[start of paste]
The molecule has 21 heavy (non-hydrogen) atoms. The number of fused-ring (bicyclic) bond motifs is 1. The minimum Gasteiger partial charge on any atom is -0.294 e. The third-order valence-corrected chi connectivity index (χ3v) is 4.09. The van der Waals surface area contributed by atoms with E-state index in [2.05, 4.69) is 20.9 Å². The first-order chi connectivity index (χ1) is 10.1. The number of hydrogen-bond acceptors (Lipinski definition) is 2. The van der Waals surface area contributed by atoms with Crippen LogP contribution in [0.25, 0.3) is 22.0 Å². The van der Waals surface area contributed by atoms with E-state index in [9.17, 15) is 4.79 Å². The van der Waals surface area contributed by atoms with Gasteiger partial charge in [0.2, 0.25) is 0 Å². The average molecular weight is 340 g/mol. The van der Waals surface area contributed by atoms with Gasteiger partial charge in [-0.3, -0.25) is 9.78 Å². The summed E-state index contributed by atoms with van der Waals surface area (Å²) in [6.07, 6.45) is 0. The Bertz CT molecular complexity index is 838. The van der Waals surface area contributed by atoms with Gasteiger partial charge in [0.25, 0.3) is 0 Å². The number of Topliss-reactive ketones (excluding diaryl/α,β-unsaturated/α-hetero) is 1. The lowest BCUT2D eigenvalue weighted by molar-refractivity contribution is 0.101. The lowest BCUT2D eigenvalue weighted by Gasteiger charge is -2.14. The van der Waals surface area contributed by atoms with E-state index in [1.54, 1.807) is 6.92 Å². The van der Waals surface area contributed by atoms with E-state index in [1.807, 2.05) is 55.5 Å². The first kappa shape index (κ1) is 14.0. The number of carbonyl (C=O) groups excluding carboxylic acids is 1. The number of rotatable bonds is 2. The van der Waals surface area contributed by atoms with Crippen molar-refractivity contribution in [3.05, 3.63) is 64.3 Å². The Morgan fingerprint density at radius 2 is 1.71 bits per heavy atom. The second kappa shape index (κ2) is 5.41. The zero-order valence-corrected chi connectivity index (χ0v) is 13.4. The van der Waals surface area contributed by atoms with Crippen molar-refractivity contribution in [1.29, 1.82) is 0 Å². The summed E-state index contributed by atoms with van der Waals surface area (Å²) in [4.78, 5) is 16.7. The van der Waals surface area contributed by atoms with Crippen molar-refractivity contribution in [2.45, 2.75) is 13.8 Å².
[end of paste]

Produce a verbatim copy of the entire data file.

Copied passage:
The molecule has 21 heavy (non-hydrogen) atoms. The number of fused-ring (bicyclic) bond motifs is 1. The minimum Gasteiger partial charge on any atom is -0.294 e. The third-order valence-corrected chi connectivity index (χ3v) is 4.09. The van der Waals surface area contributed by atoms with E-state index in [2.05, 4.69) is 20.9 Å². The first-order chi connectivity index (χ1) is 10.1. The number of hydrogen-bond acceptors (Lipinski definition) is 2. The van der Waals surface area contributed by atoms with Crippen LogP contribution in [0.25, 0.3) is 22.0 Å². The van der Waals surface area contributed by atoms with E-state index in [9.17, 15) is 4.79 Å². The van der Waals surface area contributed by atoms with Gasteiger partial charge in [0.2, 0.25) is 0 Å². The average molecular weight is 340 g/mol. The van der Waals surface area contributed by atoms with Gasteiger partial charge in [-0.3, -0.25) is 9.78 Å². The summed E-state index contributed by atoms with van der Waals surface area (Å²) in [6.07, 6.45) is 0. The Bertz CT molecular complexity index is 838. The van der Waals surface area contributed by atoms with Gasteiger partial charge in [0.25, 0.3) is 0 Å². The number of Topliss-reactive ketones (excluding diaryl/α,β-unsaturated/α-hetero) is 1. The lowest BCUT2D eigenvalue weighted by molar-refractivity contribution is 0.101. The lowest BCUT2D eigenvalue weighted by Gasteiger charge is -2.14. The van der Waals surface area contributed by atoms with E-state index in [1.54, 1.807) is 6.92 Å². The van der Waals surface area contributed by atoms with E-state index in [1.807, 2.05) is 55.5 Å². The first kappa shape index (κ1) is 14.0. The number of carbonyl (C=O) groups excluding carboxylic acids is 1. The number of rotatable bonds is 2. The van der Waals surface area contributed by atoms with Crippen molar-refractivity contribution in [3.05, 3.63) is 64.3 Å². The Morgan fingerprint density at radius 2 is 1.71 bits per heavy atom. The second kappa shape index (κ2) is 5.41. The zero-order valence-corrected chi connectivity index (χ0v) is 13.4. The van der Waals surface area contributed by atoms with Crippen molar-refractivity contribution in [1.29, 1.82) is 0 Å². The summed E-state index contributed by atoms with van der Waals surface area (Å²) in [4.78, 5) is 16.7. The van der Waals surface area contributed by atoms with Crippen molar-refractivity contribution in [2.45, 2.75) is 13.8 Å².